|European Paintings — Thomas Buttersworth - HMS "Queen Charlotte', 110 Guns, Bearing the Flag of Vice Admiral Keith, Anchored in Cadiz Bay|
|Thomas Buttersworth - HMS "Queen Charlotte', 110 Guns, Bearing the Flag of Vice Admiral Keith, Anchored in Cadiz Bay
Medium: Oil on canvas
Dimensions: 18 1/2 x 26 inches
Thomas Buttersworth, the father of James Edward Buttersworth, was among the most noted marine painters in early nineteenth-century Britain. The majority of his career was spent in Great Britain, before emigrating with his son to America during the second quarter of the nineteenth century. A native of the Isle of Wight, Buttersworth was uniquely suited to marine painting, having served for a number of years in the Royal Navy as a Master at Arms and a Midshipman in the last years of the eighteenth century. His knowledge of and familiarity with naval vessels came from this experience, and it is possible that he served as official draftsman or artist to the Admiralty. Being a eyewitness to the vagaries of the sea imbued him with a sense of its drama, which he captured vividly in his artwork, and specifically in this spectacular scene.
The "Queen Charlotte" was designed by Edward Hunt and built at Chatham Dockyard, England in 1790. Named after the consort to King George III, she served a glorious career in the Royal Navy, first as flagship of Admiral Richard Earl Howe and then under the command of Admiral Alexander Hood, Viscount Bridport when he engaged the French at the Battle of Groix, on 23 June 1795. In Buttersworth's engaging painting, the ship is shown bearing the flag of Vice-Admiral George Keith Elphinstone, later first Viscount Keith, who was a distinguished Scottish officer whose career began in the Seven Years War, 1756-1763. Under his command the "Queen Charlotte" was involved in the Nore mutiny of 1797 and three years later, on 17 March 1800, in the Mediterranean Sea, she caught fire and sank off Livorno. 690 lives were lost.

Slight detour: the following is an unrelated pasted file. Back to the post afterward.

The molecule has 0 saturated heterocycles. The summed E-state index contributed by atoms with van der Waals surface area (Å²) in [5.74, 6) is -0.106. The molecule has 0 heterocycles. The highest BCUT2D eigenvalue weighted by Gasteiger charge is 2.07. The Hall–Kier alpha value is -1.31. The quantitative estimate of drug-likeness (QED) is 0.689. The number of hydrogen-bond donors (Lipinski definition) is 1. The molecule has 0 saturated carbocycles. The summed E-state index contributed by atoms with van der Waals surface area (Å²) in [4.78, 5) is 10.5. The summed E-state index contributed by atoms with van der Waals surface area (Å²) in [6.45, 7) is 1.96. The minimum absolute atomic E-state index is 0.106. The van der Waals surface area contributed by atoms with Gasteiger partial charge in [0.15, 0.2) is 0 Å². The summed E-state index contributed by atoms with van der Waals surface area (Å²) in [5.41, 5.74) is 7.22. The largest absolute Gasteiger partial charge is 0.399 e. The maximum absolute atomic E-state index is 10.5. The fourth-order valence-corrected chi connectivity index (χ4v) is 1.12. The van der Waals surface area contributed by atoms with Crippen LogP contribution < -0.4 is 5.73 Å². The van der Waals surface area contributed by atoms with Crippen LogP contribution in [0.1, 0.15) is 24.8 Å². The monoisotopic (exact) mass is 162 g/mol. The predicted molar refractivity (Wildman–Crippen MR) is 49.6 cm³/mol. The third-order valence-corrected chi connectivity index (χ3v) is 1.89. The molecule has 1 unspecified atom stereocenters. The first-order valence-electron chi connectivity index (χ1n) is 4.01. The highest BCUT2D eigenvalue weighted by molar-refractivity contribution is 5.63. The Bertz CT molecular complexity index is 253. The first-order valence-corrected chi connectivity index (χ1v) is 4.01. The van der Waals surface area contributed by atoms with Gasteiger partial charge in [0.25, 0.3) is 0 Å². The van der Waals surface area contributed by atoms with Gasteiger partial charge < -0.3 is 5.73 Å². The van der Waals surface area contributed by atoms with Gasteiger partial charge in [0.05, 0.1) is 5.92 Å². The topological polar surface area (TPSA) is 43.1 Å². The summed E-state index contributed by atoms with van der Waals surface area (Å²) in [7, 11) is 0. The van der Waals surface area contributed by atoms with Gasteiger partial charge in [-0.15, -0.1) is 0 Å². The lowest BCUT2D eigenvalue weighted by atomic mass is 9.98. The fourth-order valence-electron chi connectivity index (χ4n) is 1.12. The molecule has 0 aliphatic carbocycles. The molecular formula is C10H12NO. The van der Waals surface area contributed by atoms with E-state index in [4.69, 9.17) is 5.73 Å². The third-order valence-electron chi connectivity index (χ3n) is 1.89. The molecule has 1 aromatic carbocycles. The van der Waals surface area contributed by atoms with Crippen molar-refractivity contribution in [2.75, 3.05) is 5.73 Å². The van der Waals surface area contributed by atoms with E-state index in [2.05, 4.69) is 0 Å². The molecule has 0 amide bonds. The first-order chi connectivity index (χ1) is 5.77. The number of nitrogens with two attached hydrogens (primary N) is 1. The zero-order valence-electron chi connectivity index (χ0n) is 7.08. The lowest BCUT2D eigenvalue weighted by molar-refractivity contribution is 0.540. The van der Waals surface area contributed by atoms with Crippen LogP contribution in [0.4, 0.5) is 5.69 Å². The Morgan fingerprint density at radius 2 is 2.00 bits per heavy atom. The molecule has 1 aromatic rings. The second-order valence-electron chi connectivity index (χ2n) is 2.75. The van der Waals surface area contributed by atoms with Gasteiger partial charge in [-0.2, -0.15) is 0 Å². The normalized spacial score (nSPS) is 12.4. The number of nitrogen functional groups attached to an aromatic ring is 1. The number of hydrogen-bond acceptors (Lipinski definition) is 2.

This spectacular oil painting captures the true majesty of the ship with its many sails and fluttering flags. The approaching storm fills the thunderous sky as the sails of the small boat in the foreground fill with tempestous wind and the white water of the sea breaks across its hull. In this fabulous work Butterworth’s artistic skill not only beautifully captures the physical presence of the “Queen Charlotte” but also the feeling of the ensuing storm.